Jan 18

The third Monday in January is advertised as being the most depressing day of the year. This might be just be a bunch of pseudoscience but we’re here to brighten up this particular Monday in January with some of the natural world’s most amazing blue species.

Forget about The Smurfs, Dory, Aladdin and the Cookie Monster– nature’s got its own pretty cool line-up of blue characters.

1. Blue-footed booby

Blue-footed booby

These rather comical-looking characters use their fabulous bright blue webbed feet as part of their mating rituals. The male birds strut their elaborate feet in front of prospective mates. The bluer the feet, the more attractive the mate. Just check out those dance moves…

2. Sun-tailed monkey

Sun-tailed monkey

 First described in 1986, males of this Vulnerable African monkey species have a rather conspicuous bright blue scrotum.

3. Blue shark

Blue shark

The graceful blue shark is easily identified by its beautifully coloured slender body with deep indigo-blue across the back and vibrant blue on the sides. Unfortunately, this striking species is one of the most heavily fished sharks in the world, with an estimated 10 to 20 million individuals caught each year.

4. Parson’s chameleon

Parson's chameleon

The largest chameleon in the world might look rather blue but it’s only temporary. Like all its fellow chameleon species, the Parson’s chameleon is capable of colour change and it’s not just for camouflage. This rather bizarre-looking lizard with its independently-moving eyes and fused toes is thought to change colour in response to other chameleons (when fighting or mating) and temperature.

5. Dyeing poison frog

Dyeing poison frog

The bright colouration of this alluring frog species is thought to function as a warning to predators that it is poisonous. The dyeing poison frog is named from an old legend in which native people used the frog to change (dye) the plain green feathers of parrots into red feathers.

6. Southern blue-ringed octopus

Southern blue-ringed octopus

Named for the small, iridescent blue spots it develops when alarmed, the southern blue-ringed octopus is one of the world’s deadliest venomous animals. The toxin in its venom is 1,000 times more powerful than cyanide.

7. Blue pipe

Blue pipe

A member of the iris family, the blue pipe is one of the many species of Gladiolus that grow in the incredibly biodiverse Cape Floristic Region of South Africa. The blue pipe is a geophyte, meaning that it is capable of surviving long periods of unfavourable conditions by using an underground food storage organ. During the dry season, the above ground parts of the blue pipe die back, but the plant persists in the soil as a short, swollen stem known as a corm. When it rains, the dormant corm is triggered to renew its above-ground growth, causing the plant to flower once again.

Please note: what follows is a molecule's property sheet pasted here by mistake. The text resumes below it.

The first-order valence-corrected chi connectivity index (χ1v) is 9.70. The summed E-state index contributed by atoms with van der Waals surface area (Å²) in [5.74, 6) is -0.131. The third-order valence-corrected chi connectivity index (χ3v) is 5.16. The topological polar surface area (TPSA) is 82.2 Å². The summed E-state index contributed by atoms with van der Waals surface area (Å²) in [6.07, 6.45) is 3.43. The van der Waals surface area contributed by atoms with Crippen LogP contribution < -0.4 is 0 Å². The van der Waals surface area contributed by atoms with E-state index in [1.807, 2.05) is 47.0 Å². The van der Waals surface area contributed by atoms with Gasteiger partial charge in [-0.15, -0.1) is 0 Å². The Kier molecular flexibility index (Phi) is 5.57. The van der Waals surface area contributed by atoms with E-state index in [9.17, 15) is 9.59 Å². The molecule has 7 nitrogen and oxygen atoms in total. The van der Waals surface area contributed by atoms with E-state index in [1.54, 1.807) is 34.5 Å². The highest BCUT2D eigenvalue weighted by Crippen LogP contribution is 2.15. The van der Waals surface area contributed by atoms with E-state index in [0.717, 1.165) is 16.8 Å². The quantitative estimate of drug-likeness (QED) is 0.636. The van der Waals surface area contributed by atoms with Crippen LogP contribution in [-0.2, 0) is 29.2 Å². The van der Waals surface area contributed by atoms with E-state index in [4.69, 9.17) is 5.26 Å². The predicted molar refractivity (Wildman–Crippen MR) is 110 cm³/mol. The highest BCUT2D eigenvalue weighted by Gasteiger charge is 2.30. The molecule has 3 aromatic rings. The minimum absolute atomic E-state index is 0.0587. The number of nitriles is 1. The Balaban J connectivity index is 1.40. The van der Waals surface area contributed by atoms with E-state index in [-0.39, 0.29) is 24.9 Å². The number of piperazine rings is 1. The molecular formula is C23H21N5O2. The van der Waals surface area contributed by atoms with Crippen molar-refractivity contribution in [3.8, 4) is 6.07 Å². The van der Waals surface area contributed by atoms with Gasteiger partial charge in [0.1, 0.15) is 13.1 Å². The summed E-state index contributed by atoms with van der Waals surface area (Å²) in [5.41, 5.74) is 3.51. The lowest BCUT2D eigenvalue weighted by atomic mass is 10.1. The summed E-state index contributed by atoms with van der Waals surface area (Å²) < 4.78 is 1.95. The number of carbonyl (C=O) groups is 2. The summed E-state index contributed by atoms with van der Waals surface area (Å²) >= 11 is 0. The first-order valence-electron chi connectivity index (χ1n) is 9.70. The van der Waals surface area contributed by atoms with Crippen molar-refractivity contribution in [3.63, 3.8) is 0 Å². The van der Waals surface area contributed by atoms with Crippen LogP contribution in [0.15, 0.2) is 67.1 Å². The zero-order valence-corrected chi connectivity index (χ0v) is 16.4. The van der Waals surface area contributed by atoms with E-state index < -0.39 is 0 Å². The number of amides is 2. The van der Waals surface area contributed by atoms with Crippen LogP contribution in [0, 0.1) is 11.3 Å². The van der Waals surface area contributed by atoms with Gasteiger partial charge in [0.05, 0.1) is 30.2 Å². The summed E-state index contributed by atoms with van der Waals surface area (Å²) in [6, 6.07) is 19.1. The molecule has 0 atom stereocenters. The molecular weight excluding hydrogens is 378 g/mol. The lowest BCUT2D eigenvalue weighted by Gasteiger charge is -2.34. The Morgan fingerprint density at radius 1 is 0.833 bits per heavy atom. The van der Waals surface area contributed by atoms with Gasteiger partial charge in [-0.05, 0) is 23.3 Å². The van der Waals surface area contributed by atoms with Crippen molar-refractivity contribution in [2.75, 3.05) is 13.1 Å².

8. Ribbontailed stingray

Ribbontailed stingray

The brightly-coloured skin of the ribbontailed stingray acts as warning colouration to alert other animals that it is venomous. Distinctive blue stripes also run along either side of the tail, which is equipped with one or two sharp venomous spines at the tip, used by the ray to fend off predators.

9. Common blue damselfly

Common blue damselfly

This beautiful damselfly is one of only two species of damselfly that can be found in both Europe and North America, its range almost completely circling the Northern Hemisphere.

10. Blue whale

Blue whale

And finally, even the largest animal to have ever lived, the blue whale, rocks the colour blue!

  • Barbara Delango (January 18th, 2016 at 6:44 pm):

    nature is a beautiful thing wonderful and gorgeous picture s

  • Melanie Nayyal (January 18th, 2016 at 8:41 pm):

    There are many blue coloured birds like the Blue Bird of Paradise or the Indigo bird.

  • Lupe Cota (January 18th, 2016 at 9:18 pm):

    There are no blue butterflies: Charaxes, Savannah Charaxes etesipe.

  • Karen Wingrove (January 18th, 2016 at 9:27 pm):

    Where’s the Spix’s macaw? and the Blue-throated Macaw? And the Hyacinth macaw? Where are my blue BIRDs??

  • Robyn Shaw (January 18th, 2016 at 11:37 pm):

    A wonderful collection. Many thanks for that idea.

    Don’t forget Western Australia’s beautiful Blue Leschenaultia wildflower.

  • Annelise howes (January 19th, 2016 at 1:04 am):

    Thank you making my day so much better with the beautiful blue creatures of our amazing natural world. Nice to have our Blueringed Octopus included and, yes it’s definitely NO touching!
    Cheers from Oz

  • Lala Aswini Kumar Singh PhD (January 19th, 2016 at 8:35 am):

    Excellent collection. Good tool to draw attention of children and adults, as well. Thank you.